# How to Calculate VIF in R

## What is Variance Inflation Factor (VIF)?

Variance inflation factor (VIF) is a most commonly used metric for measuring the degree of multicollinearity in the regression model.

Multicollinearity refers to the existence of a high correlation between two or more independent variables in the regression model.

Multicollinearity is problematic in the regression as it leads to a biased and unstable estimation of regression coefficients, increases the variance and standard error of regression coefficients, and decreases the statistical power.

## How to interpret VIF?

The VIF value ranges from +1 to the positive infinity. The VIF value of 1 indicates a complete absence of multicollinearity.

The following VIF ranges are mostly used for assessing the moderate to the severity of multicollinearity,

Note: There is no universally accepted range for VIF values for multicollinearity detection. It is advisable to have VIF < 2.

## How to calculate VIF in R?

We will use the blood pressure example dataset for calculating the VIF in R. This dataset contains `Age`, `weight`, `BSA`, `Dur`, `pulse`, and `Stress` predictors (independent variables) and `BP` as response variable (dependent variable).

In this example, our goal is to calculate VIF and to check if there is multicollinearity exists within the six predictor variables.

``````# load dataset

# view first few rows
BP Age Weight  BSA  Dur Pulse Stress
1  105  47   85.4 1.75  5.1    63     33
2  115  49   94.2 2.10  3.8    70     14
3  116  49   95.3 1.98  8.2    72     10
4  117  50   94.7 2.01  5.8    73     99
5  112  51   89.4 1.89  7.0    72     95
6  121  48   99.5 2.25  9.3    71     10
``````

Fit the multiple regression model,

``````# fit the regression model
model <- lm(BP ~ Age + Weight + BSA + Dur + Pulse + Stress, data = df)

# get the F statistics and performance metrics
summary(model)\$fstatistic[1]
value
560.641

summary(model)\$r.squared
0.9961

0.9943
``````

The higher F value suggests that there is a significant relationship between the predictor variables and the response variable (`BP`).

The higher adjusted R-Squared (0.9943) also suggests that the fitted model has better performance and explains most of the variation in the response variable that can be explained by predictor variables.

Now, we will calculate the VIF to check whether there is multicollinearity exists among the predictor variables.

In R, VIF can be calculated using the `vif()` function (from the `car` package).

``````# load package
library(car)

# calculate VIF for each predictor variable from fitted model
vif(model)

Age   Weight      BSA      Dur    Pulse   Stress
1.762807 8.417035 5.328751 1.237309 4.413575 1.834845
``````

The VIF values for `weight`, `BSA`, and `pulse` are high (VIF > 2) and suggest that these variables are highly correlated with some predictor variables in the model. It means that there is multicollinearity exists among the predictor variables.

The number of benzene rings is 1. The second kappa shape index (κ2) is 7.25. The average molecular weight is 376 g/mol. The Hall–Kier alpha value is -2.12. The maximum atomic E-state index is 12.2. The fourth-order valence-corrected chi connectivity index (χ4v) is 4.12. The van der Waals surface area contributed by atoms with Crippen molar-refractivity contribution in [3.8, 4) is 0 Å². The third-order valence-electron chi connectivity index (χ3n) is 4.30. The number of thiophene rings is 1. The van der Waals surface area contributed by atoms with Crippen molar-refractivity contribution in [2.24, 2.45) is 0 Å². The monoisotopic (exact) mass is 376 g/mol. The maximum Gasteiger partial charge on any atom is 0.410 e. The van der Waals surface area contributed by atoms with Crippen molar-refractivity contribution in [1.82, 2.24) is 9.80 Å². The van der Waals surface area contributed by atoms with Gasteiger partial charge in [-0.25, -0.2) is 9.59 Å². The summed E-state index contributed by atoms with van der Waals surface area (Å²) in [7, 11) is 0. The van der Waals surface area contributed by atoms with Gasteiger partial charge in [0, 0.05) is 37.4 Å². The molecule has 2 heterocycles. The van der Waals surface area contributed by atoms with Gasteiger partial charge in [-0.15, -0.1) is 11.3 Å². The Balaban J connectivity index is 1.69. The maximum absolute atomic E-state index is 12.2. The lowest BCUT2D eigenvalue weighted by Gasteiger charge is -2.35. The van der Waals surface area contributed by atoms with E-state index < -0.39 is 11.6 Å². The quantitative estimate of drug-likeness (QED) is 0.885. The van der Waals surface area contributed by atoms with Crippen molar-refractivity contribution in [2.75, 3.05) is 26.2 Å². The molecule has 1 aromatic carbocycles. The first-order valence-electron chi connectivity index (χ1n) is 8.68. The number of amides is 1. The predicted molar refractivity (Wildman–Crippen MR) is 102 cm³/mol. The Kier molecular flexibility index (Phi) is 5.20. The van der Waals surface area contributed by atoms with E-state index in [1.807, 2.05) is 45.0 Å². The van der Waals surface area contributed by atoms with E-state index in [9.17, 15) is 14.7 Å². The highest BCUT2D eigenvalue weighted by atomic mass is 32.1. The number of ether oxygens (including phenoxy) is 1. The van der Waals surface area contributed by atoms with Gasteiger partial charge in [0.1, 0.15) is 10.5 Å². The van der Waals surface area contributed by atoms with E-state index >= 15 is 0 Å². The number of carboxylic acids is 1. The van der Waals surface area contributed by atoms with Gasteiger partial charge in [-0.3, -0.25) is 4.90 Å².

## How to remove variables causing multicollinearity?

To check which variables are highly correlated and causing the multicollinearity, you can perform the pairwise correlation analysis for predictor variables.

You can use the `cor()` function to perform the pairwise correlation analysis using a data frame.

``````# pairwise correlation analysis
# exclude response variable (BP)
cor(df[ , -1])

Age     Weight        BSA       Dur     Pulse     Stress
Age    1.0000000 0.40734926 0.37845460 0.3437921 0.6187643 0.36822369
Weight 0.4073493 1.00000000 0.87530481 0.2006496 0.6593399 0.03435475
BSA    0.3784546 0.87530481 1.00000000 0.1305400 0.4648188 0.01844634
Dur    0.3437921 0.20064959 0.13054001 1.0000000 0.4015144 0.31163982
Pulse  0.6187643 0.65933987 0.46481881 0.4015144 1.0000000 0.50631008
Stress 0.3682237 0.03435475 0.01844634 0.3116398 0.5063101 1.00000000
``````

Visualize the pairwise correlation using `corplot()` function from `corrplot` R package,

``````# load package
library(corrplot)

# visualize pairwise correlation
corrplot(cor(df[ , -1]), type = "upper")
``````

The pairwise correlation suggests,

• `Weight` is highly correlated with `BSA` (r > 0.8) and `Pulse` (r > 0.6)
• `Pulse` is highly correlated with `Age` (r > 0.6)

Based on VIF and pairwise correlation analysis, we can remove the `BSA` and `Pulse` variables to remove the potential multicollinearity among the predictor variables.

Now, re-fit the regression model with the new dataset (after removing `BSA` and `Pulse` variables) and check if there is multicollinearity exists among the predictor variables.

As per pairwise correlation analysis, `Weight` is highly correlated with `BSA` (r > 0.8) and `Pulse` (r > 0.6). We will drop the `BSA` and `Pulse` variables from regression model.

``````# get new dataset
df_new <- df[, c("BP", "Age","Weight", "Dur", "Stress")]

# fit the regression model
model <- lm(BP ~ Age + Weight +  Dur + Stress, data = df_new)

# calculate VIF
vif(model)

Age   Weight      Dur   Stress
1.468245 1.234653 1.200060 1.241117
``````

As you can see, in the updated regression model, there is no strong multicollinearity among the predictor variables.

Hence, these four variables could be used as predictor variables in regression analysis. This process of selection of appropriate variables is also known as feature selection.

How to fix multicollinearity?

1. Increase the sample size
2. Remove variables causing multicollinearity
3. Combine the highly correlated predictor variables

## References

1. Vatcheva KP, Lee M, McCormick JB, Rahbar MH. Multicollinearity in regression analyses conducted in epidemiologic studies.
Epidemiology (Sunnyvale, Calif.). 2016 Apr;6(2).
2. Daoud JI. Multicollinearity and regression analysis. InJournal of Physics: Conference Series 2017 Dec 1 (Vol. 949, No. 1, p. 012009). IOP Publishing.
3. Detecting Multicollinearity Using Variance Inflation Factors